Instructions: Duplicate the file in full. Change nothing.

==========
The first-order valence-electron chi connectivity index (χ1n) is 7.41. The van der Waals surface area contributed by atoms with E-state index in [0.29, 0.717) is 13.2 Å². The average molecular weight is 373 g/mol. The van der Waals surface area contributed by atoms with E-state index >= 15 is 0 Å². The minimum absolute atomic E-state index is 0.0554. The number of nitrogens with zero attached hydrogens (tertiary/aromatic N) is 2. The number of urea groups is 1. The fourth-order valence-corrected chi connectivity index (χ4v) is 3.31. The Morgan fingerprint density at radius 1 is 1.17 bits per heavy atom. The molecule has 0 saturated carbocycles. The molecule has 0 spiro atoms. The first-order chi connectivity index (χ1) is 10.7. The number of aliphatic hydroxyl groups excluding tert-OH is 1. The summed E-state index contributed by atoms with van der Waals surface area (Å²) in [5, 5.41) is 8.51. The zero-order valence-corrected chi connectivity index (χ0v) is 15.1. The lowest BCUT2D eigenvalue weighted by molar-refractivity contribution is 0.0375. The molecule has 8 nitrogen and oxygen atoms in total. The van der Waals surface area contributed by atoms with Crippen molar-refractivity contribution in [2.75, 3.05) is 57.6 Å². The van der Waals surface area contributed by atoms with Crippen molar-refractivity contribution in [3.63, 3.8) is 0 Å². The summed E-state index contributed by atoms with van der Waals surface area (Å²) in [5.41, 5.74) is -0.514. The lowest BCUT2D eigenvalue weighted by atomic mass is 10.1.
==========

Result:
The first-order valence-electron chi connectivity index (χ1n) is 7.41. The van der Waals surface area contributed by atoms with E-state index in [0.29, 0.717) is 13.2 Å². The average molecular weight is 373 g/mol. The van der Waals surface area contributed by atoms with E-state index >= 15 is 0 Å². The minimum absolute atomic E-state index is 0.0554. The number of nitrogens with zero attached hydrogens (tertiary/aromatic N) is 2. The number of urea groups is 1. The fourth-order valence-corrected chi connectivity index (χ4v) is 3.31. The Morgan fingerprint density at radius 1 is 1.17 bits per heavy atom. The molecule has 0 saturated carbocycles. The molecule has 0 spiro atoms. The first-order chi connectivity index (χ1) is 10.7. The number of aliphatic hydroxyl groups excluding tert-OH is 1. The summed E-state index contributed by atoms with van der Waals surface area (Å²) in [5, 5.41) is 8.51. The zero-order valence-corrected chi connectivity index (χ0v) is 15.1. The lowest BCUT2D eigenvalue weighted by molar-refractivity contribution is 0.0375. The molecule has 8 nitrogen and oxygen atoms in total. The van der Waals surface area contributed by atoms with Crippen molar-refractivity contribution in [2.75, 3.05) is 57.6 Å². The van der Waals surface area contributed by atoms with Crippen molar-refractivity contribution in [3.63, 3.8) is 0 Å². The summed E-state index contributed by atoms with van der Waals surface area (Å²) in [5.41, 5.74) is -0.514. The lowest BCUT2D eigenvalue weighted by atomic mass is 10.1.